How's Your Attitude - A Prescription for Perspective

A Prescription for Perspective


We are bombarded with messages that say we must have the latest and greatest “WhatChaMaCallIt” out there. And that we’ve got to dress or look like everyone else or we’ll miss something great. Stop looking at what everyone else appears to have — the truth is, much of it is on payments and those payments are crushing the life out of them.

Realizing how much we already have and how rich we are in relationships brings the greatest sense of peace and rest.

Honestly, we do struggle with this once in a while. It's usually when were going through a tough time  . . . like a couple of years ago when one of our kids had four knee surgeries. We were all really discouraged, and it was really hard to watch her pain and try to see the bright side. But we were able to get through that tough year with the help of friends, family and our faith in God, and we saw many blessings as a result of this struggle too. Our daughter met her husband as she was recovering from her last surgery. We've also met some awesome people (doctors, nurses and new friends) who have come along side our daughter and us to encourage and support. The bright side is that we have a great network of friends and family. (Cloud Image courtesy of khunaspix/

And we've made lists of things we're grateful for, and honestly, making the lists was such a wonderful prescription for perspective that Annette started a Thankful Book that we write in a couple of times each week during dinner.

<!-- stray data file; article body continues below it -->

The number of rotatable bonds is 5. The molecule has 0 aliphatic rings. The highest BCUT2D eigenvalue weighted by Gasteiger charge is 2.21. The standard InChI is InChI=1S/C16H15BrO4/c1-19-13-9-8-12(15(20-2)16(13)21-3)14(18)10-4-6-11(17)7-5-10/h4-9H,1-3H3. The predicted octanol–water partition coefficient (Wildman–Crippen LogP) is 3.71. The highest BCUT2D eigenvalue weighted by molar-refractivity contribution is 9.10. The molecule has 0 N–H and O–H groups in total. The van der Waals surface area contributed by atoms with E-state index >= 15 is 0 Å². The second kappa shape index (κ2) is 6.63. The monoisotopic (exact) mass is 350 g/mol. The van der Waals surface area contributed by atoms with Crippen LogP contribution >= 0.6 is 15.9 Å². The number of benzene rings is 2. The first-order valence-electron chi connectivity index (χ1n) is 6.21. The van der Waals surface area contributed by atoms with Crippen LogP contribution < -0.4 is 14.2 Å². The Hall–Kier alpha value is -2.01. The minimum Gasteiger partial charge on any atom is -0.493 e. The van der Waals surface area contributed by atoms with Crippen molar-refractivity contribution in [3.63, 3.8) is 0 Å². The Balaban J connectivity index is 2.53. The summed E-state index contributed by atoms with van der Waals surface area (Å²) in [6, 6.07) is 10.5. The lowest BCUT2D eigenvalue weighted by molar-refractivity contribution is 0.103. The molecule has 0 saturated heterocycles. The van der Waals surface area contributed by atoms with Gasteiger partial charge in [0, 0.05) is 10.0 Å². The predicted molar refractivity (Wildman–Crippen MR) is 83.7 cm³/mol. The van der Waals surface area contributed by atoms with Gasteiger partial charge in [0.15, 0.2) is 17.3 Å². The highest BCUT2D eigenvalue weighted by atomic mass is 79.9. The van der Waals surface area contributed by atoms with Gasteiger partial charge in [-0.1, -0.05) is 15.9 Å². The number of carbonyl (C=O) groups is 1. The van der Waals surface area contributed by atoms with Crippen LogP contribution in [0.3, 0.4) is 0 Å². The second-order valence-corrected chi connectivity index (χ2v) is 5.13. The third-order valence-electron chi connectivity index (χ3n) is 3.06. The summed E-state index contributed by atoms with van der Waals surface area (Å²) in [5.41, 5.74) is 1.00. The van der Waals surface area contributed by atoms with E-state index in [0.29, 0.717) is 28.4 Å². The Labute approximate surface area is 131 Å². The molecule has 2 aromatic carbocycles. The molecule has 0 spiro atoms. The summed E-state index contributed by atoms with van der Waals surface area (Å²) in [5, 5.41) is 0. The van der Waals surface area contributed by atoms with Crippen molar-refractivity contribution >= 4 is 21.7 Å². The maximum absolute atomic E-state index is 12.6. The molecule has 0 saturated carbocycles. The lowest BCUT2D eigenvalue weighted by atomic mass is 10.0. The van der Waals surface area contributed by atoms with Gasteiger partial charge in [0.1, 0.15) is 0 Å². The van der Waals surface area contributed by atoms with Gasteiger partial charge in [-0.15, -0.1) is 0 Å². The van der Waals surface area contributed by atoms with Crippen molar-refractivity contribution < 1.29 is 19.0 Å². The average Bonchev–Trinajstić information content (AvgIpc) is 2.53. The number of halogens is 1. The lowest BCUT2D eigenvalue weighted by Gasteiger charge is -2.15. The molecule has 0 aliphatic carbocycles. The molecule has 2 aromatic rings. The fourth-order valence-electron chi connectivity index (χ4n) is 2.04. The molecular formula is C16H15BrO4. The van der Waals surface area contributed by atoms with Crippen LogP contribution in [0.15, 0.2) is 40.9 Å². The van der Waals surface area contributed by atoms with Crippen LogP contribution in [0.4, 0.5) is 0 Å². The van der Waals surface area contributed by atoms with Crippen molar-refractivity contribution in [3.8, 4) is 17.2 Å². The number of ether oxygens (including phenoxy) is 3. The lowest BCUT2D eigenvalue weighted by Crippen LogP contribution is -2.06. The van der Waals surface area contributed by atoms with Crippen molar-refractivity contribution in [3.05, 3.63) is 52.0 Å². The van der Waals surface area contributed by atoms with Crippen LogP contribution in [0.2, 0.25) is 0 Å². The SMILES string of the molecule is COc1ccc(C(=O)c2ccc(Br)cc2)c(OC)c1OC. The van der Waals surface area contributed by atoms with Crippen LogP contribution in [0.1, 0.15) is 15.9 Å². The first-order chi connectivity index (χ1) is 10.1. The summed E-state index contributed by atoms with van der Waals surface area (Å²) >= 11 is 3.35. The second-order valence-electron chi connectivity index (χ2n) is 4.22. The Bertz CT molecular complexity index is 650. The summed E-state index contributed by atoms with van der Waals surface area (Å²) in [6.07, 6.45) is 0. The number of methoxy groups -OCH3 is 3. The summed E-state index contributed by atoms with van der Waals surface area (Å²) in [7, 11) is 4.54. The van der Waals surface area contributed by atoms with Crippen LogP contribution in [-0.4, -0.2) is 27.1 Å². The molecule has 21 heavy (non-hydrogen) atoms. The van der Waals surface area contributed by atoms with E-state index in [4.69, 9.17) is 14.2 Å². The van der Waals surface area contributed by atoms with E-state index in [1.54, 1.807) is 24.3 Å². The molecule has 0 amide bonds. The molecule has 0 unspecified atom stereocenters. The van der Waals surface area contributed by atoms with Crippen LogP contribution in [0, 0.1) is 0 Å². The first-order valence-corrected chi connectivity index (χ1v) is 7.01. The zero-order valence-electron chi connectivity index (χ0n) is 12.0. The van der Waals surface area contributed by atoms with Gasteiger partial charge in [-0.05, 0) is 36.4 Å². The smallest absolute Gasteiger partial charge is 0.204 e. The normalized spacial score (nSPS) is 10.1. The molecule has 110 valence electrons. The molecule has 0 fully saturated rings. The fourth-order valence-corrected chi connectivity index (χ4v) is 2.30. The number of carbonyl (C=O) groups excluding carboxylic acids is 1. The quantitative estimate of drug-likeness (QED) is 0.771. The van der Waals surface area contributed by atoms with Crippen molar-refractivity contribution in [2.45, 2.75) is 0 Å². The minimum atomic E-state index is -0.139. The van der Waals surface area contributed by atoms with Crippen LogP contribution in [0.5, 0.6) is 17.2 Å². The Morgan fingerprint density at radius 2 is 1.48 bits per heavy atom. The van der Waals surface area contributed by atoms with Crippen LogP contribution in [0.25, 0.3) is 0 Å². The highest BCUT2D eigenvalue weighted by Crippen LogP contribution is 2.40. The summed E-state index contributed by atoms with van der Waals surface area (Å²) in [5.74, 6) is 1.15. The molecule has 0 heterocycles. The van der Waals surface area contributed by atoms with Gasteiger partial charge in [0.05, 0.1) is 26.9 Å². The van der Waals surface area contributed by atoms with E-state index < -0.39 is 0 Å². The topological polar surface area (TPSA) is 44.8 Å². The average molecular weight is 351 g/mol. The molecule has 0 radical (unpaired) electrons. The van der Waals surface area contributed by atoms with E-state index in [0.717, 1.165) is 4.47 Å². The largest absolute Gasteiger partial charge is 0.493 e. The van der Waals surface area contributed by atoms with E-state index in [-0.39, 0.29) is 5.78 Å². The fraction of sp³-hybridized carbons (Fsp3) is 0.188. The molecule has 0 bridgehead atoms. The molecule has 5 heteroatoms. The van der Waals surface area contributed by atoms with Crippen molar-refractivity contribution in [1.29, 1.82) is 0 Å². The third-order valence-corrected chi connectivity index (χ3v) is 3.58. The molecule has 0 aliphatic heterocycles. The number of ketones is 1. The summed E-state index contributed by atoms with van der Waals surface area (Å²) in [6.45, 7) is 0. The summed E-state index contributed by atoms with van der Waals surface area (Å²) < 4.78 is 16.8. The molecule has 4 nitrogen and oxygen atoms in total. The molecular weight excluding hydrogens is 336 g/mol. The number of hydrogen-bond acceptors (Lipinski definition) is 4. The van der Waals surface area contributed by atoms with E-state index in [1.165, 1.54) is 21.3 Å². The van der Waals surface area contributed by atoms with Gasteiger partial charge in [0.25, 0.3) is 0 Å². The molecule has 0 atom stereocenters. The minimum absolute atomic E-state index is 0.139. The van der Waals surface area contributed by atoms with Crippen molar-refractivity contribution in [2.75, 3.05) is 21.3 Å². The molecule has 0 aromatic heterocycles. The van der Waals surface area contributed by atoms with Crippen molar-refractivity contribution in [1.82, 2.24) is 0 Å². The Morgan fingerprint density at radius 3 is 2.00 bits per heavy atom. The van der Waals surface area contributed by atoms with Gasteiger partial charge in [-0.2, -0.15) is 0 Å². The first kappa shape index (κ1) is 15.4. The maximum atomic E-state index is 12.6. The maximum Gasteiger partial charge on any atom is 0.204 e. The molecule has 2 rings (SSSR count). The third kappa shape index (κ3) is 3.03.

Here are five things you can do to help cultivate an attitude of gratefulness:

  1. Write a quick list of the things you are thankful for.
  2. Write a note or email, to a friend who gave you a gift.
  3. Call an old friend and get together to recall “the good old days.”
  4. Go outside at night and look at the stars.
  5. Take a look at all you do have and say a prayer of thanksgiving (we really do have a lot).

Try this for perspective: 
Public relations expert Robert L. Dilenschneider sent out a letter to his clients, where he encouraged them to have a more accepting and understanding view of people from different backgrounds. His numbers are not completely accurate, but they illustrate that we have much to be thankful for.
If we could shrink the whole earth’s population to a village of precisely 100 people, with all the existing human ratios remaining the same, it would look like this:

  • 59% of the wealth would be in the hands of only 6 people and all six would be citizens of the US
  • 80 would live in substandard housing
  • 70 would be unable to read
  • 50 would suffer from malnutrition
  • 1 would be near death
  • 1 would be near birth
  • 1 would have a college education
  • 1 would own a computer

The Atlantic - How to build a happier brainA Happy Brain? 

Steve recently read this article from Atlantic Magazine: How to Build a Happier Brain. The take-away was, that while bad things will happen in life, and we will spend time thinking about them — we need to also force ourselves to take time to appreciate the hundreds of good things that happen too. We actually need to savor a sunset, a delicious bite of dessert, a friendly smile or a kind driver who allowed us to change lanes. Rehearsing those good things, taking time to dwell on them, creates positive pathways in our brain and will help us enjoy life more. Read the article and see if you take away the same things we did.

If you have a moment, we'd love to hear a couple of the little things happened to you today that you're thankful for! 

Stop Debt Slavery in America

We are very concerned about the accumulation of debt in American households. The levels of consumer debt, student loans and mortgage debt are crippling our economy and our families. It is self-imposed slavery.